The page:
DHA, Immunity, and Angiogenesis

This is a rich paper. Briefly, CEP has a physiological function: it is transiently elevated in wounds and recruits immune cells from bone marrow to the site of the wound. These immune cells further increase oxidative stress and promote angiogenesis; CEP levels are highest at the time of peak angiogenesis. CEP is highly elevated in cancers. Unlike in wounds, where CEP is elevated for a few days, in cancers CEP elevation is chronic.

Here’s a staining comparing CEP in normal skin and in melanoma:

The CEP is co-localized with CD68, a glycoprotein which binds to LDL and is found on macrophages, and with CD31, a membrane marker of neutrophils, macrophages, and endothelial cells. CEP is marking endothelial cells and white blood cells in angiogenic vessels, and possibly LDL.

It turns out that CEP drives angiogenesis by attaching to an immune receptor, Toll-like receptor 2 (TLR2). There are two major pathways for angiogenesis: one driven by vascular endothelial growth factor (VEGF), which is dominant in conditions of hypoxia (oxygen starvation), and one by TLR2. Of these, the TLR2 pathway may in some contexts be more important. Here are pictures of wound healing in mice:

On the upper left is a normal mouse. On the upper right is a similar wound treated with the VEGF inhibitor AAL-993. This wound is rather like a cancer treated with the VEGF inhibitor Avastin. Wound healing is slightly impaired, but still works.

On the lower left is a similar wound with no VEGF inhibition, but the TLR2 pathway blocked by TLR2 knockout. The wound can’t scab and doesn’t heal successfully. If TLR2 is knocked out and VEGF inhibited, there is no wound healing at all (lower right).

You can accelerate angiogenesis and wound healing by adding CEP to the wound.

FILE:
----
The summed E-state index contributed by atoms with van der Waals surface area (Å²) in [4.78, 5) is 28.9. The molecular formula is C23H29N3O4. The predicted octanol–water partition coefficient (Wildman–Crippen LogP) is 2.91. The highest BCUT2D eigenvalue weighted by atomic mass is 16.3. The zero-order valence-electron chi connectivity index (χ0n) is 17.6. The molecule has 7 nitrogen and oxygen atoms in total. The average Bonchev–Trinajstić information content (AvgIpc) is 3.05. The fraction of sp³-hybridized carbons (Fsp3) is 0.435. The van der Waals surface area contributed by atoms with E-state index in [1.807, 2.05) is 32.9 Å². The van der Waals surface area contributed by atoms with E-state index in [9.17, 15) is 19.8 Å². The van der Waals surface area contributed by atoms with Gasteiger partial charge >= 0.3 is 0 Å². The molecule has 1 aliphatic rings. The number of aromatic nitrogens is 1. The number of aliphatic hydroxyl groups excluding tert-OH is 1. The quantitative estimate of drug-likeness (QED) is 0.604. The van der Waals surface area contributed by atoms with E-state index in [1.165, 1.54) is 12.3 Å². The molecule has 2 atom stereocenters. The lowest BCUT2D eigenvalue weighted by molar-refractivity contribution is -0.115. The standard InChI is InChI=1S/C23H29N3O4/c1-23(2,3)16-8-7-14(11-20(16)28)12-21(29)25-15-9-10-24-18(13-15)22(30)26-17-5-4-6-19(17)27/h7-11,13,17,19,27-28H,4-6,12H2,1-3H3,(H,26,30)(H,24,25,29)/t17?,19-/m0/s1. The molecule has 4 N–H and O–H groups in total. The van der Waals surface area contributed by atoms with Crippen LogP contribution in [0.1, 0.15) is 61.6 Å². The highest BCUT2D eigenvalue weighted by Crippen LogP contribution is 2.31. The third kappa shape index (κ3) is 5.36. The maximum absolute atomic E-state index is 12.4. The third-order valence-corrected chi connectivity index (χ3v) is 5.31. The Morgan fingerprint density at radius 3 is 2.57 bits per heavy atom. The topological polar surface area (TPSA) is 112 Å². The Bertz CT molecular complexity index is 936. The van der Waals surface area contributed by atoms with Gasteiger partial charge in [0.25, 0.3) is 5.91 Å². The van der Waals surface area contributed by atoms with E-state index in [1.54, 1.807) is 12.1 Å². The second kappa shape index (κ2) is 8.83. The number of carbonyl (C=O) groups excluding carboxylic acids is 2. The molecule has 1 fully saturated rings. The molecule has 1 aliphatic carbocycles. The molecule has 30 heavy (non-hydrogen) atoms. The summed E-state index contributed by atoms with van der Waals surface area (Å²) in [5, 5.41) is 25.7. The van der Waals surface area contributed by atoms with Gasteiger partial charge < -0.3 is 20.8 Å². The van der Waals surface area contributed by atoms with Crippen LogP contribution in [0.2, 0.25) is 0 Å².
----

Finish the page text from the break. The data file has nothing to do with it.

In the bottom row, CEP has been added. Left is without VEGF inhibition, right with.

If you administer CEP-neutralizing antibodies to a normal wound, wound healing takes more than twice as long. This confirms that angiogenesis driven specifically by CEP (and therefore by DHA oxidation) is part of healthy wound healing.

Tumors use these same pathways to generate vessels and feed their growth. As the paper notes:

[T]umors implanted in TLR2-/- mice exhibited dramatically decreased vascularization and increased areas of necrosis. [7]

Here’s the paper’s conclusion:

Altogether our results establish a novel mechanism of angiogenesis that is independent of hypoxia-triggered VEGF expression. The products of lipid oxidation are generated as a consequence of oxidative stress and are recognized by TLR2, possibly in a complex with TLR1 on ECs, and promote angiogenesis in vivo, thereby contributing to accelerated wound healing and tissue recovery. If high levels of CEP and its analogs accumulate in tissues, it may lead to excessive vascularization, e.g. in tumors. Contribution of the CEP/TLR2 axis to angiogenesis varies in different physiological settings possibly depending on the extent of oxidative stress. CEP-driven angiogenesis may be an attractive therapeutic target, especially in cancers resistant to anti-VEGF therapy. Inflammation and oxidation-driven angiogenesis may occur in other pathologies, for example atherosclerosis, where arterial thickening can depend on its microvasculature. In these settings, there is an extensive generation of oxidative products which might promote atherogenesis via TLR2. Indeed, it was shown that TLR2?/? mice are protected from atherosclerosis, and this effect could be mediated by cells other than bone marrow-derived29. Thus, along with pathogen- and danger-associated molecular patterns, TLR2 recognizes an oxidation-associated molecular pattern. This new function of TLR2 as a sensor of oxidative stress reveals the shortcut link between innate immunity, oxidation and angiogenesis. [7]

Connection to Vitamin A

DHA is oxidized to a compound called HOHA which then combines with a protein, generally a retinyl (vitamin A-derived) protein to form CEP.

Cancers generate lots of CEP from DHA, and perhaps one way they do that is by generating lots of retinyl proteins. Cancers are known to have disturbed vitamin A biology with lots of retinyl: